I was born a white woman on Aboriginal land.
Blood drenched land,
white washed in omission.
The land still stains my feet.
I WAS BORN on Whadjuk-Noongar land, not that I knew it. In 1985, our suburb in Perth – with its grid of streets named ‘Walter’ and ‘Edward’ and ever-browning neighbourhood sports oval – couldn’t have felt more removed from anything indigenous. There weren’t Aboriginal families about, my parents didn’t have Aboriginal friends and there weren’t Aboriginal people in the local church. Aboriginal people had been counted as citizens since the 1967 referendum, but they were invisible citizens to me.
My first significant encounter with Aboriginal Australia came via a social studies class, where a teacher decided to show a documentary about the stolen generations. It was 1997; the Bringing Them Home report had just been released. I remember an Aboriginal woman crying on screen and a knot tightening in my stomach. Afterwards, when the lights came back up, a kid beside me called out, ‘Abos are drunks and they can’t look after their children.’ The room chorused in agreement. Still soggy in my tears I peered around me, stunned.
While my school had some kids with Vietnamese, Chinese and Indian parents, there weren’t any Aboriginal ones. Our parents’ understanding of Aboriginal Australia mostly ran along the lines of natives living on the land, hunting kangaroos with boomerangs and leaving handprints on rock faces. We supplemented this with our few interactions with real-life modern Aboriginals sitting around Forrest Chase Mall, yelling at one another. We presumed they were drunk.
Mine was the first generation to be taught about Australia’s genocide in school. It was, however, a curricular extra, an inessential part of our history a teacher might opt not to include – and many didn’t, focusing instead on genocide further afield in Nazi Germany. We didn’t cover pre-colonial Australia in any detail, or explore the history of massacres and resistance that ‘built’ our nation.
If this was the education of my generation, is it really that surprising that still, in 2014, Tony Abbott described Australia before white settlement as ‘nothing but bush’? Or that The Daily Telegraph could be outraged in 2016 by the use of the term ‘invasion’, calling it a ‘highly controversial rewriting of official Australian history’.
By the time I left school I didn’t know much about Aboriginal Australia, but I felt uneasy that the little we had heard had been met with such a strong and inhumane response.
MY REAL EDUCATION came much later, after I had graduated from university and started working in rural and remote healthcare in the Kimberley, Pilbara and Northern Territory. Through my work, I finally began to hear things from an Aboriginal perspective. The education that came was brutal.
There are many things not spoken about in non-Aboriginal Australia that continue to be recounted in Aboriginal communities. In the dirt, sitting beside snoozing camp dogs, Aboriginal men and women told me what my own people had been cowardly enough to forget. In the Roper River region of the Northern Territory, a woman explained to me how the sudden extinction of languages there was the result of ‘hunting parties’. Shocked, I looked into her statement and found accounts not only of indiscriminate massacres of entire camps, but also the shooting of Aboriginal people for sport – ‘just for fun’ – in the Gulf country. As a woman, it was even more confronting to learn about the prevalence of rape and sexual slavery, with deaths of Aboriginal women from sexually related violence and sexually transmitted disease at times outnumbering all other causes of Aboriginal death.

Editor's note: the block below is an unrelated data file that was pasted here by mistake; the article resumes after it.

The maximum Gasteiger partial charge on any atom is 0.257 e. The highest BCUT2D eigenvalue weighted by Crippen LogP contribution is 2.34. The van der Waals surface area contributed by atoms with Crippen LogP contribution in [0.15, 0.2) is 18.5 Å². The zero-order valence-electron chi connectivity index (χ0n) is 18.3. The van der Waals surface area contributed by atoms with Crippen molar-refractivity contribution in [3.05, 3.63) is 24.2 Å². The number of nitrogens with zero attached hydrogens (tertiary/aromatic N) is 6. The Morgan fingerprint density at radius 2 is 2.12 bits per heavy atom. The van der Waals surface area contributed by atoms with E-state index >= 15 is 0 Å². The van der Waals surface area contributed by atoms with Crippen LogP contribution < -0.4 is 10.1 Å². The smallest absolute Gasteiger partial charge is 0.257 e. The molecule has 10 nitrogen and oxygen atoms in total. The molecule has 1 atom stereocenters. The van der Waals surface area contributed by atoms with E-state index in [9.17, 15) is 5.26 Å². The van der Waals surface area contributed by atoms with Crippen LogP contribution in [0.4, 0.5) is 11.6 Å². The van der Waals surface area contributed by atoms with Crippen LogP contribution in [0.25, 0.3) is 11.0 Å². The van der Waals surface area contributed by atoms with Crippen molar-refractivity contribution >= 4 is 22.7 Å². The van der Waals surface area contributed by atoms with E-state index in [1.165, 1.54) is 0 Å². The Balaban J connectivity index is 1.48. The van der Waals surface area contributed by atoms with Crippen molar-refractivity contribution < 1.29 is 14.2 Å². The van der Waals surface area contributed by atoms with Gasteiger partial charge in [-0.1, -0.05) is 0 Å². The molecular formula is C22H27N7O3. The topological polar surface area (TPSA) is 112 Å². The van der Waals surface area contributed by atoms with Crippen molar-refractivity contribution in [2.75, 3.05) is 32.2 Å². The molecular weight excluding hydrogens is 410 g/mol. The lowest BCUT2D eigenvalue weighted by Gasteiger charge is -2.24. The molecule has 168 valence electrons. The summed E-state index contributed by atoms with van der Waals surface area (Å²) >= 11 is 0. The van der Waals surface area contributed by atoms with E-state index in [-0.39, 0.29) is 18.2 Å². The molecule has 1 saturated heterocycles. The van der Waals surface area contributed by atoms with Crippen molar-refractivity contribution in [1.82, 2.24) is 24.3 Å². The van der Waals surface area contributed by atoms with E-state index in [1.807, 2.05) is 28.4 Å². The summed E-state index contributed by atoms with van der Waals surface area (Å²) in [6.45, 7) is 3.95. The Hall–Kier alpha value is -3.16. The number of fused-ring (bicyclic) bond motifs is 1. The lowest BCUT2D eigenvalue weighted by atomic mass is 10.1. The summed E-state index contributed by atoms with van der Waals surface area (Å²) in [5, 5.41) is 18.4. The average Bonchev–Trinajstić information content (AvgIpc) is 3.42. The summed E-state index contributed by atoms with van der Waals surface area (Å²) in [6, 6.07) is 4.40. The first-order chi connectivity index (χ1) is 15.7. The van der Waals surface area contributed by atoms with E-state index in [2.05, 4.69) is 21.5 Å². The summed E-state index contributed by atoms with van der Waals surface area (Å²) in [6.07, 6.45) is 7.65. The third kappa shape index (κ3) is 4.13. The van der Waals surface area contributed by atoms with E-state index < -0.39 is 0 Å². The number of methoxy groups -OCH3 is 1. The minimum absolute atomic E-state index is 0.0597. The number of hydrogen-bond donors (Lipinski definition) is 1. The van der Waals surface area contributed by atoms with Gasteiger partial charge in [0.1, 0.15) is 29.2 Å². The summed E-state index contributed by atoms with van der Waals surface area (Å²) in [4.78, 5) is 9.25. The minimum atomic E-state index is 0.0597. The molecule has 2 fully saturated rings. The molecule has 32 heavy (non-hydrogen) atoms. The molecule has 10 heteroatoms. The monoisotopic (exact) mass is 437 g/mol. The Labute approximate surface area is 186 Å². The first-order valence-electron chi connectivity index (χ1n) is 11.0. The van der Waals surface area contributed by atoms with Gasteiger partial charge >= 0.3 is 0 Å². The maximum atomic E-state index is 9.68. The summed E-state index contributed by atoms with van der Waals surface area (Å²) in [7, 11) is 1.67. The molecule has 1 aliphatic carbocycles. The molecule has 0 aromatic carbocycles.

In the Western Desert, I met a woman who’d never even heard of white people until she was fourteen years old. She’s captured on film walking out of the desert in 1968 as if out of the Dreamtime. After telling me her story, we debated the pros and cons of dialysis for the treatment of kidney disease. I was struck by the huge adjustment she’d made in her short lifetime, from a traditional Aboriginal world to understanding the modern Australian healthcare system.
In the Kimberley, I spoke with a man who was one hundred and four years old. Born in the time of pre-colonial contact in his region, he had lived through pastoralists stealing his land, worked as a stockman for rations and stolen wages, and witnessed the recognition of native title and the return of land to his family to be run as an Aboriginal corporation: the full arc of colonial history played out in his lifetime. Another woman, Mary, shared with me the last memory she had of her mother, chasing the truck as Mary was driven away. There had been a time when her name wasn’t Mary.
These were the history lessons my school curriculum had deemed inessential, the details of the past two hundred years, the actions of my ancestors. These events afforded me my position on Australian land, and Aboriginal men and women theirs, for better or worse.
I now take speech pathology and occupational therapy students with me out into Aboriginal communities as part of their final-year clinical placements. They walk away from conversations like these dazed.
‘Why weren’t we told?’ a student asked.
‘I guess we kind of were,’ another replied, ‘but I had no idea it was all so recent! Why weren’t we made to listen?’